Now before you start thinking that I am saying something I am not, let me be clear about what I am not saying. I am not saying we should disregard the past as if nothing happened and assume it or something like it will never happen again. I am not saying we should be reckless with our own or someone else’s safety. I am not saying we should not take appropriate precautions in light of what has happened. 

What I am saying is that there is a tension in offering hospitality, a pull between wanting safety and security and the risk of welcoming the stranger. I want to welcome the stranger and I want to be safe. That’s a tension I feel and live with personally and as your priest and the rector of this parish and school. Maybe you feel that tension too. How could we not feel that tension after what has happened? 

I suspect that all of us, at some level, are living with fear, anger, horror, bewilderment, shock, shame, and a desire for justice and vindication as a result of May 24th. It’s only natural. I see that in myself, I hear it in others, and I read it in the news. They are normal and common reactions to trauma. They are not, however, the best context in which to make decisions and they should not determine our responses to one another. (Yoder, The Little Book of Trauma Healing, 95).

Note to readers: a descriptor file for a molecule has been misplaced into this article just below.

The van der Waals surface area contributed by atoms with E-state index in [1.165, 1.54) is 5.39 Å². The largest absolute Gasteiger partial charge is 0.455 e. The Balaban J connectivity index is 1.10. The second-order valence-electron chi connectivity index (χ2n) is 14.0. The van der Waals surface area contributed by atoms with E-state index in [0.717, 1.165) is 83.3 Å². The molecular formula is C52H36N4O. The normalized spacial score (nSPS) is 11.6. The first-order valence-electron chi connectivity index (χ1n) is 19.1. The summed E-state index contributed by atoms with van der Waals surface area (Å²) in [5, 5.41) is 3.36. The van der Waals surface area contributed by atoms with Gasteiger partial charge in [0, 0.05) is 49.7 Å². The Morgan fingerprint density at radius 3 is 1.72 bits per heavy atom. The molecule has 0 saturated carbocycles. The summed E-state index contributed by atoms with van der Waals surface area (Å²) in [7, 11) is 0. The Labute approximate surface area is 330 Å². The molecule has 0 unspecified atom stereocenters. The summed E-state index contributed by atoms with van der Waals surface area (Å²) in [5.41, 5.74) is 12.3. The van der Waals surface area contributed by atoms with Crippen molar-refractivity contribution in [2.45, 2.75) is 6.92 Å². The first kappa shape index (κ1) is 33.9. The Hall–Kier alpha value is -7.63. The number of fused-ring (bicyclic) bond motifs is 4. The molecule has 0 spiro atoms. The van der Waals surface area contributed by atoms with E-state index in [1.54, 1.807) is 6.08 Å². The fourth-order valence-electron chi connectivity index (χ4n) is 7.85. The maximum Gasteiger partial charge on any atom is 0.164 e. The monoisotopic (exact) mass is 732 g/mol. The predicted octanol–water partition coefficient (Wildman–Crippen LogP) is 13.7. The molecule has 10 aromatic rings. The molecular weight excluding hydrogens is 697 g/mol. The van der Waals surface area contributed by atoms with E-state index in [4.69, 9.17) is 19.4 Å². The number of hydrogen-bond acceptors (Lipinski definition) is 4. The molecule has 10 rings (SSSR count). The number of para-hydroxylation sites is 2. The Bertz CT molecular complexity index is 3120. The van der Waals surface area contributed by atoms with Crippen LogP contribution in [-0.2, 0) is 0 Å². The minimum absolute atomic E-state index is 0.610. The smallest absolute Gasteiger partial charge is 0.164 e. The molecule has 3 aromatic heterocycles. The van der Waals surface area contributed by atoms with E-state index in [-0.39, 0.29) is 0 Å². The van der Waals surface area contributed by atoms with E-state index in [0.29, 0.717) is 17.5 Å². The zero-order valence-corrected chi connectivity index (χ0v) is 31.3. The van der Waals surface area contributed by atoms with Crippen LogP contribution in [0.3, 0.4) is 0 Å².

Everything about those normal and common trauma reactions causes us to focus on ourselves and our needs. But what if we focused on the deepest needs of the other, the stranger? What if the stranger is a key to our security? What if, and here’s the paradox, we become more secure when we promote the security of others, even the stranger? (Ibid., 91-92)

That kind of hospitality asks more of us than just changing our hearts. It begins there but it cannot end there. We must also make structural changes to the systems that inequitably define, influence, and often control people and our relationships. (Ibid., 103) I think that’s what Jesus is doing in today’s gospel. 

Hospitality challenges us to face the ways we’ve closed the door of our heart to another and her or his needs. It challenges us to face the ways we support or benefit from systems that close the door to someone else and her or his needs. It begins not by opening the door of our house but by opening the door of our heart.

To whom is your heart open and to whom is it closed today? What structures and systems serve as fences on which you are depending for security?  

Despite what has happened it’s not too late to begin unlocking the door of our hearts and dismantling the fences that separate us. What might that look like in your life today? What would it ask of you? Where would you start?

How we show up to and for another matters. It makes a difference. Look at the strangers in your life and world today. What would meet their deepest needs? (Ibid., 91) And if you don’t know, ask and then listen. Isn’t that what a good host does?

Image Credit: Hospitality to Strangers by Gustave Van de Woestijne – Creative Commons CC0 1.0 Universal Public Domain Dedication,, CC0, Wikimedia Commons